To the north of downtown is Skinner Butte park. Forested Hendricks Park is famous for its Rhododendron Garden. Alton Baker park, along the Willamette river, attracts visitirs to jog its running paths, bike its endless bike paths & bike bridges, swim the wild Willamette, canoe the millrace, sit at the duck ponds, and visit the Rose Garden. A climb up Spencer's Butte offers a lovely look at Eugene and the headwaters of the Willamette. Mount Pisgah arboretum (http://www.efn.org/~mtpisgah/), to the east, is another large & special park, and host to the annual mushroom festival.

Eugene is a tree city, with an especially dense urban forest.

The nearest ski resort, Willamette Pass  (http://www.willamettepass.com/), is one hour by car. On the way, along highway 57, is Eugene's reservoir and lake district, the Oakridge mountain bike trails, hot springs, and the spectacular Fall Creek falls.

Politics

Government

At the City Council level, the liberal wing of local politics has been gaining strength, mostly on a reform platform calling for greater transparency and accountability in local government. The recent election of Kitty Piercy was widely considered to be a turning point. There has traditionally been a strong backing of conservative pro-developement council members and mayors, but a swing has occured caused by grassroots organizations to back strong progressive candidates for local office.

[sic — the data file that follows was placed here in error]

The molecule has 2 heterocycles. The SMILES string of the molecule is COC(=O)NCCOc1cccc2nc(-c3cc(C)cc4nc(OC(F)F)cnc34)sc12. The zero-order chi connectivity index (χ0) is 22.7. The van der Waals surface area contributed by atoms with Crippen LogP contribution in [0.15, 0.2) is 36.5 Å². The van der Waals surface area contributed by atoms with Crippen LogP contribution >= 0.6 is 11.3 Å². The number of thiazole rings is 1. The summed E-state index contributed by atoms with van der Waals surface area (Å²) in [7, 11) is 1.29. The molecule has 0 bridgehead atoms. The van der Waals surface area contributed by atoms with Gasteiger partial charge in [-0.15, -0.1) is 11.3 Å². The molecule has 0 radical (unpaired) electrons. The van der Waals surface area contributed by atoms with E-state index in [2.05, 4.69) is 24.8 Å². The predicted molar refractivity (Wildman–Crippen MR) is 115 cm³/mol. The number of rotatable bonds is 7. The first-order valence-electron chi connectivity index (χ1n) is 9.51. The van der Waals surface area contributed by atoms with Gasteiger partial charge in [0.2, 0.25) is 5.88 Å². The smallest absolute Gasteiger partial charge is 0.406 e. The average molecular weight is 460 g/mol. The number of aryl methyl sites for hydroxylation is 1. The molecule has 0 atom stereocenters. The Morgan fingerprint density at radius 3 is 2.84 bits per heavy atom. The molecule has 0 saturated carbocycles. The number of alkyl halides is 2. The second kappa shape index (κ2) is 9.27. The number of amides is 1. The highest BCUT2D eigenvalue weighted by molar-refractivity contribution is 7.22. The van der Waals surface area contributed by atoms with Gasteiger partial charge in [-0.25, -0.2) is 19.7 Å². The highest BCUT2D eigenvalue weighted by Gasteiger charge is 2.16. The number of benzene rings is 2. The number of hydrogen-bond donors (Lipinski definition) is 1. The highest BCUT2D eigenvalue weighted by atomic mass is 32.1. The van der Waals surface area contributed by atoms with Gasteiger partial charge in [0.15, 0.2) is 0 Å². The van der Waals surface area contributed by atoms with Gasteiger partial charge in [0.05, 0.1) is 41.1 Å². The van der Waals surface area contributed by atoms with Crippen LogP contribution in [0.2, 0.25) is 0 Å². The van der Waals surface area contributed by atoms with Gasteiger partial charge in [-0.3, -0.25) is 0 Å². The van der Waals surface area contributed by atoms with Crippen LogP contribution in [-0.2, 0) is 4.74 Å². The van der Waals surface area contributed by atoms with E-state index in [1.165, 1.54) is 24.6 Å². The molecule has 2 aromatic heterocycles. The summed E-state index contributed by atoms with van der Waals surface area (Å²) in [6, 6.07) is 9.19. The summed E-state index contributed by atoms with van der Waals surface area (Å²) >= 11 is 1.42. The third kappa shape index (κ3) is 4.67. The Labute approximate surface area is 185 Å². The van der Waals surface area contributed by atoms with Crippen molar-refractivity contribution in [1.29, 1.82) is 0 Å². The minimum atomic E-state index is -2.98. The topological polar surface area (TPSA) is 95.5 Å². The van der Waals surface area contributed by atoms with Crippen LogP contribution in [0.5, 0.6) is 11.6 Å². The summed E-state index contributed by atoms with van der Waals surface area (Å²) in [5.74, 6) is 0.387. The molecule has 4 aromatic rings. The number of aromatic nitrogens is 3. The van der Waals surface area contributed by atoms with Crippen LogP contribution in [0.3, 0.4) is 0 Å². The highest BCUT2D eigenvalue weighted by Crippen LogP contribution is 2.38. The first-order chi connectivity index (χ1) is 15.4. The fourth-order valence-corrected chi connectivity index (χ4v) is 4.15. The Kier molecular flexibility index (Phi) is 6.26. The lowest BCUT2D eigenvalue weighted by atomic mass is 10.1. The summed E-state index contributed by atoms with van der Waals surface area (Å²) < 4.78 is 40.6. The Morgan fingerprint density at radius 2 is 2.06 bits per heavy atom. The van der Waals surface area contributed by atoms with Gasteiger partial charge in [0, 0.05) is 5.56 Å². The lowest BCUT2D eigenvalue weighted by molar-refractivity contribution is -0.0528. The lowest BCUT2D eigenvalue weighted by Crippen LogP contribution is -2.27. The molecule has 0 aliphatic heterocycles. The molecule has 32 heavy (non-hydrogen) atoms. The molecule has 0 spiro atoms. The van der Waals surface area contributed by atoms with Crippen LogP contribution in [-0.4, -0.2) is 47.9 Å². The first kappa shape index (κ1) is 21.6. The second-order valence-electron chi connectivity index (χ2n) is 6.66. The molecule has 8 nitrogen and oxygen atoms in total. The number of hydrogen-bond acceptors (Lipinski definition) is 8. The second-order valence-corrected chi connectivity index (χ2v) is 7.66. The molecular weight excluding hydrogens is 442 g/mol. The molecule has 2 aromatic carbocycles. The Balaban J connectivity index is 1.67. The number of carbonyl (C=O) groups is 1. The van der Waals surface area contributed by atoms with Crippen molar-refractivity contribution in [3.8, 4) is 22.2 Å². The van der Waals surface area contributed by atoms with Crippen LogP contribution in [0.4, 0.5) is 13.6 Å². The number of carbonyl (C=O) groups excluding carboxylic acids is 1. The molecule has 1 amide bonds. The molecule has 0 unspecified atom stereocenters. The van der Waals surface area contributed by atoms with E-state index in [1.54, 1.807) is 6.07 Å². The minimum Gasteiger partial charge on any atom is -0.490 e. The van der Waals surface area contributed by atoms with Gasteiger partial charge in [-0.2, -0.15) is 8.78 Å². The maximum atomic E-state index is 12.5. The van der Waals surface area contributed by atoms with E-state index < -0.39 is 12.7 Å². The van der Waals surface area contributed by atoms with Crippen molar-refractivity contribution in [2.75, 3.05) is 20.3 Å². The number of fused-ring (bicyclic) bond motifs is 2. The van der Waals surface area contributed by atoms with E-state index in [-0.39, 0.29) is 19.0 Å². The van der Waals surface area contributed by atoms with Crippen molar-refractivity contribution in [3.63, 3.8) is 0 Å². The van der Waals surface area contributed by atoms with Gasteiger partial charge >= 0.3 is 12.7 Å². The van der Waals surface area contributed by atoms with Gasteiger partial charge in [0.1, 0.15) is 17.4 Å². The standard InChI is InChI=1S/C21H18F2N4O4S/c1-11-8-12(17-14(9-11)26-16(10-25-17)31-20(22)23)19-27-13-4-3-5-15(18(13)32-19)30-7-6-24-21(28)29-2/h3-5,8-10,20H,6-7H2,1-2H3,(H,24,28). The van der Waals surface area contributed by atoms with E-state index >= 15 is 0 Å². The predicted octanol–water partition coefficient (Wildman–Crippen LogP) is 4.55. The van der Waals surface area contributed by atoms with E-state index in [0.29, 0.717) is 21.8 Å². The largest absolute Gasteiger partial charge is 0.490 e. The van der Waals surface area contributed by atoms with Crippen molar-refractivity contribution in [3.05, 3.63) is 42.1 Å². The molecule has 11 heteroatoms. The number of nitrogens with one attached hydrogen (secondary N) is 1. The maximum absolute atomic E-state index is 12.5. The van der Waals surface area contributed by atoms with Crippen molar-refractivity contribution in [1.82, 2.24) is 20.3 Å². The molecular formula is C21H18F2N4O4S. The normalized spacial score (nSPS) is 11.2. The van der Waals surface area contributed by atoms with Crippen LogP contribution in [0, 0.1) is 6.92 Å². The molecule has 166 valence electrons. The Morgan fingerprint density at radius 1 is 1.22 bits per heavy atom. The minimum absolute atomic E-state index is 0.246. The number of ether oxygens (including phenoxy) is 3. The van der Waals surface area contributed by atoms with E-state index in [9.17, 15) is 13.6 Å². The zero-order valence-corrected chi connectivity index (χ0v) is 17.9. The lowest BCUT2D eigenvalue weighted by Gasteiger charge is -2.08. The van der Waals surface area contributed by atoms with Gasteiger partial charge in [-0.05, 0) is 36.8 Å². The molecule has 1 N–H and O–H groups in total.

Developers

Still, as in most US cities, money and activity on the local scene is dominated by development interests, who maintain their power & privilege through public expenditure. Given the poor local economy, it isn't surpising that local officials spend most of their time fishing for big federal projects, corporate relocations, etc., despite the detriment to the quality of life and economic independence. Eugeneans are quite laid-back, and with a few notable exceptions, they tend to do little more than complain when a park is developed, a wetland is subdivided, or a tree is cut down.


Community

Eugene is possibly most famous for its "community inventiveness." Many University students remain after, or instead of, graduating. However, there are very few jobs. So the town is full of people searching for life's meaning. That usually leads to community projects; many US trends in community development originated here.